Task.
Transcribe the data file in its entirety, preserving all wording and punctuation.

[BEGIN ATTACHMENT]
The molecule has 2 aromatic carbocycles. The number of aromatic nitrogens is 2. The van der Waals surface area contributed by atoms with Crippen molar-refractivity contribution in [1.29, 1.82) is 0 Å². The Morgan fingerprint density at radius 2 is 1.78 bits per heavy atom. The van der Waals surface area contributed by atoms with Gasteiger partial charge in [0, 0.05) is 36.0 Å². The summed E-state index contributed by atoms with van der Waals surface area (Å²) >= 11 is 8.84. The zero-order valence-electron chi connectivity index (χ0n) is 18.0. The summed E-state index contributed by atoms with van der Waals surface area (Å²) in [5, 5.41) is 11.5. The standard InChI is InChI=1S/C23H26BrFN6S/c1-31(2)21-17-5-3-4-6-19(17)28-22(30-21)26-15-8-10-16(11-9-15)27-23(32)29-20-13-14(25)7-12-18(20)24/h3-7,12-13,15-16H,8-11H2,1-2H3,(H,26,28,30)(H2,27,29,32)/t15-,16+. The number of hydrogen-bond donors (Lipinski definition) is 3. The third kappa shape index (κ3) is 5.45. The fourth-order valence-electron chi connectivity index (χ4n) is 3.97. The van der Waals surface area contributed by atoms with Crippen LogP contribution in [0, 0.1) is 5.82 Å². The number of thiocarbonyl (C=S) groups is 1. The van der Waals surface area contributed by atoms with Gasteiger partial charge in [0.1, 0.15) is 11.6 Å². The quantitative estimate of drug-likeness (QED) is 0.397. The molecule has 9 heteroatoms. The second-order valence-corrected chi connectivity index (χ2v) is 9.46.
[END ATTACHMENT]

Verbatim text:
The molecule has 2 aromatic carbocycles. The number of aromatic nitrogens is 2. The van der Waals surface area contributed by atoms with Crippen molar-refractivity contribution in [1.29, 1.82) is 0 Å². The Morgan fingerprint density at radius 2 is 1.78 bits per heavy atom. The van der Waals surface area contributed by atoms with Gasteiger partial charge in [0, 0.05) is 36.0 Å². The summed E-state index contributed by atoms with van der Waals surface area (Å²) >= 11 is 8.84. The zero-order valence-electron chi connectivity index (χ0n) is 18.0. The summed E-state index contributed by atoms with van der Waals surface area (Å²) in [5, 5.41) is 11.5. The standard InChI is InChI=1S/C23H26BrFN6S/c1-31(2)21-17-5-3-4-6-19(17)28-22(30-21)26-15-8-10-16(11-9-15)27-23(32)29-20-13-14(25)7-12-18(20)24/h3-7,12-13,15-16H,8-11H2,1-2H3,(H,26,28,30)(H2,27,29,32)/t15-,16+. The number of hydrogen-bond donors (Lipinski definition) is 3. The third kappa shape index (κ3) is 5.45. The fourth-order valence-electron chi connectivity index (χ4n) is 3.97. The van der Waals surface area contributed by atoms with Crippen LogP contribution in [0, 0.1) is 5.82 Å². The number of thiocarbonyl (C=S) groups is 1. The van der Waals surface area contributed by atoms with Gasteiger partial charge in [0.1, 0.15) is 11.6 Å². The quantitative estimate of drug-likeness (QED) is 0.397. The molecule has 9 heteroatoms. The second-order valence-corrected chi connectivity index (χ2v) is 9.46.